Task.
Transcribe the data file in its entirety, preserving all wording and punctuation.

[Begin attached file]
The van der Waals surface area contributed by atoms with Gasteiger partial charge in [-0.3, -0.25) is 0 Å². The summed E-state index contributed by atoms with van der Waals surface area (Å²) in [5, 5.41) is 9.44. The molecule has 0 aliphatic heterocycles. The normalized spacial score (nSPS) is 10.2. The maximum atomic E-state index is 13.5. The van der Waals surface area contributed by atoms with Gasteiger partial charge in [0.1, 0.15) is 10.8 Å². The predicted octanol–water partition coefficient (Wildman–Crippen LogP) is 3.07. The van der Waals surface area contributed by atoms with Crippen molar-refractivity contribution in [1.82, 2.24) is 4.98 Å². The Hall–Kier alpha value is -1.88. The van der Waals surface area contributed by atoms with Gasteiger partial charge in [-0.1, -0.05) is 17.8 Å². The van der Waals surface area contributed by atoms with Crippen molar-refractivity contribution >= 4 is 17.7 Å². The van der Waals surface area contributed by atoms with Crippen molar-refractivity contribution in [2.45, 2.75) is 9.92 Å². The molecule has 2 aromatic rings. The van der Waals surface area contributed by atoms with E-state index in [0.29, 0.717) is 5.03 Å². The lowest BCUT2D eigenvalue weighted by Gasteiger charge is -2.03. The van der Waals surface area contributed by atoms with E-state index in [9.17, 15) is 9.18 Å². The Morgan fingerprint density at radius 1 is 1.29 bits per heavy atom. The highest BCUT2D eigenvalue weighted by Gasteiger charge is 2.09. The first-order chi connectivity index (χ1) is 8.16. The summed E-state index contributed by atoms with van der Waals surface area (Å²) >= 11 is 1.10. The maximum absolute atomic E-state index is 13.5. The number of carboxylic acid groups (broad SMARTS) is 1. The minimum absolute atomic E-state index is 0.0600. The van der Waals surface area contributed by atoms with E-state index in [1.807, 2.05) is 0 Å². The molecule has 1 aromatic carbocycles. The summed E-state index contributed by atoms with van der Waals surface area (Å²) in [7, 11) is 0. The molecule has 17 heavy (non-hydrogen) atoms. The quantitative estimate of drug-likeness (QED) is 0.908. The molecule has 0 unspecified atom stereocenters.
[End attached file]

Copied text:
The van der Waals surface area contributed by atoms with Gasteiger partial charge in [-0.3, -0.25) is 0 Å². The summed E-state index contributed by atoms with van der Waals surface area (Å²) in [5, 5.41) is 9.44. The molecule has 0 aliphatic heterocycles. The normalized spacial score (nSPS) is 10.2. The maximum atomic E-state index is 13.5. The van der Waals surface area contributed by atoms with Gasteiger partial charge in [0.1, 0.15) is 10.8 Å². The predicted octanol–water partition coefficient (Wildman–Crippen LogP) is 3.07. The van der Waals surface area contributed by atoms with Crippen molar-refractivity contribution in [1.82, 2.24) is 4.98 Å². The Hall–Kier alpha value is -1.88. The van der Waals surface area contributed by atoms with Gasteiger partial charge in [-0.1, -0.05) is 17.8 Å². The van der Waals surface area contributed by atoms with Crippen molar-refractivity contribution >= 4 is 17.7 Å². The van der Waals surface area contributed by atoms with Crippen molar-refractivity contribution in [2.45, 2.75) is 9.92 Å². The molecule has 2 aromatic rings. The van der Waals surface area contributed by atoms with E-state index in [0.29, 0.717) is 5.03 Å². The lowest BCUT2D eigenvalue weighted by Gasteiger charge is -2.03. The van der Waals surface area contributed by atoms with E-state index in [9.17, 15) is 9.18 Å². The Morgan fingerprint density at radius 1 is 1.29 bits per heavy atom. The highest BCUT2D eigenvalue weighted by Gasteiger charge is 2.09. The first-order chi connectivity index (χ1) is 8.16. The summed E-state index contributed by atoms with van der Waals surface area (Å²) >= 11 is 1.10. The maximum absolute atomic E-state index is 13.5. The number of carboxylic acid groups (broad SMARTS) is 1. The minimum absolute atomic E-state index is 0.0600. The van der Waals surface area contributed by atoms with E-state index in [1.807, 2.05) is 0 Å². The molecule has 1 aromatic carbocycles. The summed E-state index contributed by atoms with van der Waals surface area (Å²) in [7, 11) is 0. The molecule has 17 heavy (non-hydrogen) atoms. The quantitative estimate of drug-likeness (QED) is 0.908. The molecule has 0 unspecified atom stereocenters.